Israeli over-flights of Lebanon cannot be considered a separate element of UN Security Council Resolution 1701, and all elements of the resolution need to be implemented, French Foreign Minister Philippe Douste-Blazy said Wednesday in what Israeli diplomatic officials viewed as a softening of the tone of France's objections to the flights. "All parts of the resolution must be implemented, including the return of the kidnapped Israeli soldiers and preventing Hizbullah from rearming," Douste-Blazy was quoted as saying at a Paris press conference with visiting Foreign Minister Tzipi Livni.
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Nevertheless, the French foreign minister called for a halt to the flights. Regarding UN Security Council Resolution 1701, Douste-Blazy said, "It's an important achievement we have to consolidate ... and ensure the respect of the embargo and - at the same time - a halt to the over-flights."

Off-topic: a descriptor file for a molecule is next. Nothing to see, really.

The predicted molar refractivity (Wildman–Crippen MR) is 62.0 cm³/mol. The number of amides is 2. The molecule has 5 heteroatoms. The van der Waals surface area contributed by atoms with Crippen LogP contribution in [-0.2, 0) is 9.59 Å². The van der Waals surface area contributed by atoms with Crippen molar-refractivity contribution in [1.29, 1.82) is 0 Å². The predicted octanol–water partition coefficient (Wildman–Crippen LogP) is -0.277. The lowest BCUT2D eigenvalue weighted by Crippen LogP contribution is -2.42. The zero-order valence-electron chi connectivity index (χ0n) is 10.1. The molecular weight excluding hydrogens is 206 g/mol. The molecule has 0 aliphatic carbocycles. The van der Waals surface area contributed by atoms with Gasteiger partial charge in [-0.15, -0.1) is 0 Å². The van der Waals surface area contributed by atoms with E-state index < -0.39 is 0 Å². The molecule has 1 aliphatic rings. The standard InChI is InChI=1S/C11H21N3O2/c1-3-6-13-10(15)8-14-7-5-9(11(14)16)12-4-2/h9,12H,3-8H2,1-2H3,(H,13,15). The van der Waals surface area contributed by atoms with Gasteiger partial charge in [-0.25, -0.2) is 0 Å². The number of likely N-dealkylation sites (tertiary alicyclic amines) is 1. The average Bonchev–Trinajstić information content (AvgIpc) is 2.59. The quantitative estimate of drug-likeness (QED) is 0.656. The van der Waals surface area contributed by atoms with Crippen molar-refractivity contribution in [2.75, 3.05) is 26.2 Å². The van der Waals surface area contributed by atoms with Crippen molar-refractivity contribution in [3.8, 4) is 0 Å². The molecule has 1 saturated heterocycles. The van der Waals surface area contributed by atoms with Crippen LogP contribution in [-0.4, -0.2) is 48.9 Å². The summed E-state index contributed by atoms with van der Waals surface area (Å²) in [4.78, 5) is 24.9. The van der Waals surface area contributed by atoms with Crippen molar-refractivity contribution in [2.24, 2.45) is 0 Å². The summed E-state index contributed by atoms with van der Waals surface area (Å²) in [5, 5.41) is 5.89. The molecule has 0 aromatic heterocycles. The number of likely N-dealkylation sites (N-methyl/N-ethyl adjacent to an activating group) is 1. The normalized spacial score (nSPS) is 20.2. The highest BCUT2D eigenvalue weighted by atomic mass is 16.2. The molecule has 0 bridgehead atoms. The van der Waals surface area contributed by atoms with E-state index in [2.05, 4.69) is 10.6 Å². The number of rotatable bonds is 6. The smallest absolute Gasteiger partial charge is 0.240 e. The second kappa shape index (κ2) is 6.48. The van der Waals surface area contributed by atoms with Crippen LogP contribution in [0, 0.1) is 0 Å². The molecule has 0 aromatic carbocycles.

Livni defended the flights as a needed security precaution to watch movements of missiles from Syria to Lebanon. "The only reason for these flights is to get information," she said at the press conference, adding that the Syrian-Lebanese border remained open.
Douste-Blazy's tone, however, was markedly different then that of French Defense Minister Michele Alliot-Marie, who has called Israel's over-flights of Lebanon "extremely dangerous," warning that peacekeepers could see them as hostile and fire in self-defense.
Following the press conference, Livni met French President Jacques Chirac and, according to Jerome Bonnafont, a Chirac spokesman, said the two discussed Israeli-Palestinian relations, Chirac's hopes for a "change of behavior" from Syria, and concern about Iran's nuclear ambitions.
Bonnafont said that Chirac pressed for a "quick solution" to the Shaba Farms issue. Israel has said that while it was in principle willing to discuss this issue with the Lebanese government, Syria would have to formally cede the area to Lebanon, something Damascus has been reluctant to do. The area was taken from Syria during the Six Day War.